back to article Google cloud glitch hits at Beer O'Clock Friday, fix coming Monday

Google's got a problem with its Cloud SQL service – about seven per cent of instances using the service's first-generation code aren't backing up properly. The problem started at 16:54 on Friday afternoon and by 17:34 the company announced it was “forcing” backups “as short-term mitigation.” There's no suggestion data is in …

  1. veti Silver badge

    The point of SLAs is to define exactly what they promise to deliver, and what compensation I get if they don't.

    Provided they can deliver what they promised, why do I care how they do it? They could be writing the whole thing out on vellum with quill pens for all I know. Or care.

    1. Anonymous Coward
      Anonymous Coward

      Agree. This seems like a non-story. I understand why Google would want to, and will, automate the process, but the whole idea is that Google owns the SLA and they can do it however they want to do it. If there is an issue, there is an issue... and financial compensation. If there is no issue, then it is really not anyone's problem or concern how they choose to meet the SLA.

      This is gen1 Cloud SQL, which is, frankly, out of date and only around for people who have not yet moved to gen2, so probably a non issue in any case.

      1. This post has been deleted by its author

      2. Adam 52 Silver badge

        Have you read the standard Google T&C and the SLA? If you're expecting any meaningful compensation for any sort of outage, data breach etc. then you'll be sorely disappointed.

        Supposing Google lose your Cloud SQL backup and you get fined €10 million by the regulator. Google will compensate you about $3000, and it'll cost you thousands in Californian lawyers to get it.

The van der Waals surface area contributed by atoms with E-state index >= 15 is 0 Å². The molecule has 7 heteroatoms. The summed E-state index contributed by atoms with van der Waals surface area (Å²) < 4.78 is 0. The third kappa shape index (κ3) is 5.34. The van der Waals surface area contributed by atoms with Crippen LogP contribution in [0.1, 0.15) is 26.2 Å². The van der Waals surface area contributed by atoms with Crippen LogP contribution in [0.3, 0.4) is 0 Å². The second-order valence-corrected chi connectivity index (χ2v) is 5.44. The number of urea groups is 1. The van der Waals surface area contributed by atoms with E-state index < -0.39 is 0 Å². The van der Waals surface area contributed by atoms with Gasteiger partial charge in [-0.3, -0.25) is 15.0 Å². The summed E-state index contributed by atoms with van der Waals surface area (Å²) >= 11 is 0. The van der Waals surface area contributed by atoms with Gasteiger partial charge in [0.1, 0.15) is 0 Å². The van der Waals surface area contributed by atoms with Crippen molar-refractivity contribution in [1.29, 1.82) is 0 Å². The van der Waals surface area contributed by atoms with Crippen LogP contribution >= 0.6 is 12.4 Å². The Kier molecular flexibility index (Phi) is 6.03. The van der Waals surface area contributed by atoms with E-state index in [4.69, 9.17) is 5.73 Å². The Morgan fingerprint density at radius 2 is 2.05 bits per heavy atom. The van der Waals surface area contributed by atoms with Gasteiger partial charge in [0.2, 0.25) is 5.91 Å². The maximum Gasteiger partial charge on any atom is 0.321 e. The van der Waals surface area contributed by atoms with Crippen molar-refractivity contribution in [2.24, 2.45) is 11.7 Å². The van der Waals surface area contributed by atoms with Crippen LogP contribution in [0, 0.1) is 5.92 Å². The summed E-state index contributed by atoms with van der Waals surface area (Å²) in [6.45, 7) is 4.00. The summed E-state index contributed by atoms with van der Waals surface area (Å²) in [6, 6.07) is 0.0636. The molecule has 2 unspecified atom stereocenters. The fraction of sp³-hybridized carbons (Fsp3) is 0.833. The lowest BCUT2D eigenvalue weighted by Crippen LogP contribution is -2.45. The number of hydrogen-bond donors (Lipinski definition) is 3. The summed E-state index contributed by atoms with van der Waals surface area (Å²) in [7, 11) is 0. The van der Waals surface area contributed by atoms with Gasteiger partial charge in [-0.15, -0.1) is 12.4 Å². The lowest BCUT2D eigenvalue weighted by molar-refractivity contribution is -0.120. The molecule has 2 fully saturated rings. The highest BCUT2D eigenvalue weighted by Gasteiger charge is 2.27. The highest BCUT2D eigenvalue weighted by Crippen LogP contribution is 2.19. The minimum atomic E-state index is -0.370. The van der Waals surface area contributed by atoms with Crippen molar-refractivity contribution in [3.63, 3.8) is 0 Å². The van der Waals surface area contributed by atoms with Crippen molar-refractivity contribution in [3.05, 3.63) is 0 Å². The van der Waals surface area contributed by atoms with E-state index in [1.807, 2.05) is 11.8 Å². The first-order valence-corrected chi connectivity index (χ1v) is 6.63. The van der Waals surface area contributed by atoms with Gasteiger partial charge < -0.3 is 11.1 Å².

2. Doctor Syntax Silver badge

      "The point of SLAs is to define exactly what they promise to deliver, and what compensation I get if they don't."

      This is the MBA version. The reality could be that a failed backup leads to a failed business.

      If you're a DBA or sysadmin working for the company that owns the database you know that a failure could lead to the loss of your jobs and those of your colleagues. If a problem happens on a Friday you work over the weekend to fix it, you don't leave it until Monday.

      If you work for a 3rd party provider you know the worst is that it cost your employer whatever the SLA says and nothing else. What's more your employer has already taken the decision to carry the risk themselves or to insure against it and if they don't care enough to tell you to work the weekend why should you care any more?

      1. Anonymous Coward
        Anonymous Coward

        "If you work for a 3rd party provider you know the worst is that it cost your employer whatever the SLA says and nothing else."

        That's not true. If there is some major issue, I doubt the only issue a provider will have is whatever the "SLA says and nothing else." They will probably lose the business, account. The SLA is a minimum. It's not like Google said "we're not doing any back ups until further notice, have a good weekend"... they have a fix/solution in place, they're doing back ups, it's working. It just isn't automated... and, in theory, manual DBA intervention is slightly more risky than automation. It is also what pretty much everyone does on prem, manual or partially manual DBA back ups.